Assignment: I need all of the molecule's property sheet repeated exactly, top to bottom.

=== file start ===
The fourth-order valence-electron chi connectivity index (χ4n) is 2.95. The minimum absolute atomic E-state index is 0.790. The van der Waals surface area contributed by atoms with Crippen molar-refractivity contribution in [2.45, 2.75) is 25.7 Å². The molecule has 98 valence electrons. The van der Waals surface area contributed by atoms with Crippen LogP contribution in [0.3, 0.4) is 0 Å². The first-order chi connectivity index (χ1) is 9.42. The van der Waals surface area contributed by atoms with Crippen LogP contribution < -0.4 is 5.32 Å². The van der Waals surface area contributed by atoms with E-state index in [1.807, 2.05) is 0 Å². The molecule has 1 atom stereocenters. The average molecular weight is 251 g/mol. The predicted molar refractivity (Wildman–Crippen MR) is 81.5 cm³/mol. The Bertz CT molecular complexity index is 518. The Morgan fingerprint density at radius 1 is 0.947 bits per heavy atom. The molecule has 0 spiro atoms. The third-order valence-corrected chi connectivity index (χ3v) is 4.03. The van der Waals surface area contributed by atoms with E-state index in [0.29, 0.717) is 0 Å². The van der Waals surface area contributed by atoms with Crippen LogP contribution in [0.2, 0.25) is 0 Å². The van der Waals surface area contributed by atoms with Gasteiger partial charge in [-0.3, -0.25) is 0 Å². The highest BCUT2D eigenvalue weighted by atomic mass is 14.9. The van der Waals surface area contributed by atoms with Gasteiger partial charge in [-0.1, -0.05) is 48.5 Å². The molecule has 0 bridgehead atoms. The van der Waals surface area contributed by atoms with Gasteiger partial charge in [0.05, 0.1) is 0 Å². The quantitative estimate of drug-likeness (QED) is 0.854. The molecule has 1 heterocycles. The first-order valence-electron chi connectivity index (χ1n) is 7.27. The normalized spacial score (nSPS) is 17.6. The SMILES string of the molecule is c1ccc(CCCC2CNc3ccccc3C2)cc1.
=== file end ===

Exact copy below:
The fourth-order valence-electron chi connectivity index (χ4n) is 2.95. The minimum absolute atomic E-state index is 0.790. The van der Waals surface area contributed by atoms with Crippen molar-refractivity contribution in [2.45, 2.75) is 25.7 Å². The molecule has 98 valence electrons. The van der Waals surface area contributed by atoms with Crippen LogP contribution in [0.3, 0.4) is 0 Å². The first-order chi connectivity index (χ1) is 9.42. The van der Waals surface area contributed by atoms with Crippen LogP contribution < -0.4 is 5.32 Å². The van der Waals surface area contributed by atoms with E-state index in [1.807, 2.05) is 0 Å². The molecule has 1 atom stereocenters. The average molecular weight is 251 g/mol. The predicted molar refractivity (Wildman–Crippen MR) is 81.5 cm³/mol. The Bertz CT molecular complexity index is 518. The Morgan fingerprint density at radius 1 is 0.947 bits per heavy atom. The molecule has 0 spiro atoms. The third-order valence-corrected chi connectivity index (χ3v) is 4.03. The van der Waals surface area contributed by atoms with E-state index in [0.29, 0.717) is 0 Å². The van der Waals surface area contributed by atoms with Crippen LogP contribution in [0.2, 0.25) is 0 Å². The van der Waals surface area contributed by atoms with Gasteiger partial charge in [-0.3, -0.25) is 0 Å². The highest BCUT2D eigenvalue weighted by atomic mass is 14.9. The van der Waals surface area contributed by atoms with Gasteiger partial charge in [-0.1, -0.05) is 48.5 Å². The molecule has 0 bridgehead atoms. The van der Waals surface area contributed by atoms with Gasteiger partial charge in [0.05, 0.1) is 0 Å². The quantitative estimate of drug-likeness (QED) is 0.854. The molecule has 1 heterocycles. The first-order valence-electron chi connectivity index (χ1n) is 7.27. The normalized spacial score (nSPS) is 17.6. The SMILES string of the molecule is c1ccc(CCCC2CNc3ccccc3C2)cc1.